Children of the Damned (1964)
★ / ★★★★
A psychologist (Alan Badel) took notice of six kids (in which the leader was played by Clive Powell) with great intelligence who came from vastly different cultures. The psychologist wanted to gather them for further study because he believed they could serve to the betterment of mankind. Anton Leader’s “Children of the Damned,” inspired by John Wyndham’s book, was a huge miscalculation. Unlike the first film, its goal was to explain every ounce of detail regarding the background of the children in question and their purpose for existing. The lessons were painfully heavy-handed. I failed to feel the tension that the film wanted to portray because I kept wondering why it felt the need to preach. For instance, there was no good reason for the military to be called in other than the fact that the movie wanted to comment on various nations’ proclivity for war. It was obvious that the political backdrop was the Cold War and the events reflected a nation’s paranoia that it is no longer the most technologically advanced. I didn’t mind the political angle but in the end, the message was we should all co-exist peacefully because we occupied the same planet. While I do believe that the lesson was nice, even five-year-olds know that war is bad and unity is good. It did not know the difference between simplicity and naïvity so it failed to keep my attention for very long. I thought the performances were especially weak. In the first film, the kids were able to speak. It was easy to have a gist of their personalities even though they were cold as ice. In here, the children kept a strict communication through their minds and it made them boring. When they finally were given the chance to talk, they said nothing interesting. While the adults discussed issues such as evolution and survival of the fittest, I thought it was ironic that the movie’s concepts failed to evolve. When the children and a foolish aunt took refuge at a church, it seemed as though the filmmakers ran out of creative ideas; everything else felt like a contrivance for the explosive finale. “Children of the Damned” is a frustrating and almost laughable sequel because it sucked all of the magic and curiosity from Wolf Rilla’s “Village of the Damned.” A splash of droll scenes could have elevated the project because its seriousness made it one-note. What it critically needed were major rewrites in terms of its script in order to get rid of mixed messages and direction with vision, focus, and confidence.
Village of the Damned (1960)
★★★ / ★★★★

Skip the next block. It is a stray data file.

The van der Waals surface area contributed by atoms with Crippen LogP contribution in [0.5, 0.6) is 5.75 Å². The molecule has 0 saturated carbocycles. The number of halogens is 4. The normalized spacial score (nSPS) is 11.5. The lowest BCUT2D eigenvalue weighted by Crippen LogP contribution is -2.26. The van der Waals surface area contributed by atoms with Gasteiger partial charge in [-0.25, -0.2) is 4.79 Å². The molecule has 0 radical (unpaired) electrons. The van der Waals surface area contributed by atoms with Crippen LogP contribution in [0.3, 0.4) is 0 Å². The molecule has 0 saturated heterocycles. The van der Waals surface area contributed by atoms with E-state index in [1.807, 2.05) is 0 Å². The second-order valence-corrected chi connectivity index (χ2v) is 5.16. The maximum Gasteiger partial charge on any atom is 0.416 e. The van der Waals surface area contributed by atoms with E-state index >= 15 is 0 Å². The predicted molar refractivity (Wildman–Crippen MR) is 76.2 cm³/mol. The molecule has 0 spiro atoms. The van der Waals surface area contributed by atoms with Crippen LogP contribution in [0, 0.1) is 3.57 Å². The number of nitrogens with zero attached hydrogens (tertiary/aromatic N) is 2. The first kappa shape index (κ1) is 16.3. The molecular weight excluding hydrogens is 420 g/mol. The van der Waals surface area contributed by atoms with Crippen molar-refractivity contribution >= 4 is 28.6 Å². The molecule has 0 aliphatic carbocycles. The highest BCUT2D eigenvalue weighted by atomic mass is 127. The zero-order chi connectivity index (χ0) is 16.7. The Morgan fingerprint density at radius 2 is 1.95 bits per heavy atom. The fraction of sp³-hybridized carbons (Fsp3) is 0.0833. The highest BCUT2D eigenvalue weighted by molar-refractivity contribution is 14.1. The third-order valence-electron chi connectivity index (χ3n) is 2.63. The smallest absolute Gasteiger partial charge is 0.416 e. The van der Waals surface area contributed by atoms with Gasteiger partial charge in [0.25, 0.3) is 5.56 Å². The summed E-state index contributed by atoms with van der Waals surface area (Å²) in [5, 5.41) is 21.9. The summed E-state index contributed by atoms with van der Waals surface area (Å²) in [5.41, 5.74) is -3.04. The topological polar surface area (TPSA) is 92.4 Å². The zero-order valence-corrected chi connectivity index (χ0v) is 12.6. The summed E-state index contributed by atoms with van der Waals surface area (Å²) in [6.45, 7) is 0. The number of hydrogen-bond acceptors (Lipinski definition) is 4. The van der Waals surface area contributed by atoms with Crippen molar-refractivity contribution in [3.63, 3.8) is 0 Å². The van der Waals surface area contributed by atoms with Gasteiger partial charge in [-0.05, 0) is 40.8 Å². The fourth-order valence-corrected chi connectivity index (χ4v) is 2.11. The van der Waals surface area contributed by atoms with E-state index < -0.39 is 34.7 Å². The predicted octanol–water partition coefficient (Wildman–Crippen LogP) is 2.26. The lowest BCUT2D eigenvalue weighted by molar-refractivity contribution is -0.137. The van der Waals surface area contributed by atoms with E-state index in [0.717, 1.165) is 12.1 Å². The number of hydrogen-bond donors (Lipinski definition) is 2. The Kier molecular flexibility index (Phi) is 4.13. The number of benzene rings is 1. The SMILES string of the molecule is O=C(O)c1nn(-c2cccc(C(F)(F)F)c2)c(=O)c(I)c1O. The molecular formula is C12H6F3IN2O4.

It was an ordinary day in an English village which suddenly turned extraordinary when the townsfolk fell asleep at the same time. Calls from people who wished to contact the villagers could not go through so they began to worry. Whenever someone from the outside crossed an invisible line, they, too, fell asleep. Officials concluded there must have been a force field or a biological agent involved that explained the strange phenomenon. When the villagers woke up, a few months later, the women made the discovery that they were pregnant. I found this movie fascinating because of its strong concept and consistency to keep me guessing. I admired it for not simply relying on the creepy blonde-haired children to generate chills. It actually took its time trying to explain the weird situation the village was thrusted into by monitoring women at various points in their pregnancies. We learned a handful of weird details even when the children were still in the womb such as their rate of development being faster than a normal human being which suggested, as my first hypothesis, that the kids may have been extraterrestrial by nature. But the picture did not give us defined answers. It asked questions like the children’s purpose, but the writers made an astute decision to simply offer the audiences several explanations and it was up to us which, if any, we wished to accept. The film constantly changed gears. When the kids were about three of four years old, led by David (Martin Stephens), son of a couple (George Sanders, Barbara Shelley) suggested to have been trying to conceive but to no avail, we learned that the kids had various psychic abilities. Paranoia covered the town like a permanent fog and the regular folks’ discrimination almost made me feel sorry for the kids. Wolf Rilla, the director, successfully tried to make us sympathize for the children so the material felt dynamic. Since they were so different, the people in the village did not quite know how to deal with the blonde-haired children. It was easy to relate the situation to the real world where educators struggle to find a way for gifted children to meet their true potential. The ostracization by their peers is another factor. “Village of the Damned,” based on John Wyndham’s novel “The Midwich Cuckoos,” had imagination but it did not result to gore or violence. The small details were the factors that sent chills down our spines. The story may have taken place in a small village but the ideas surpassed borders on the map–or in this case, force fields.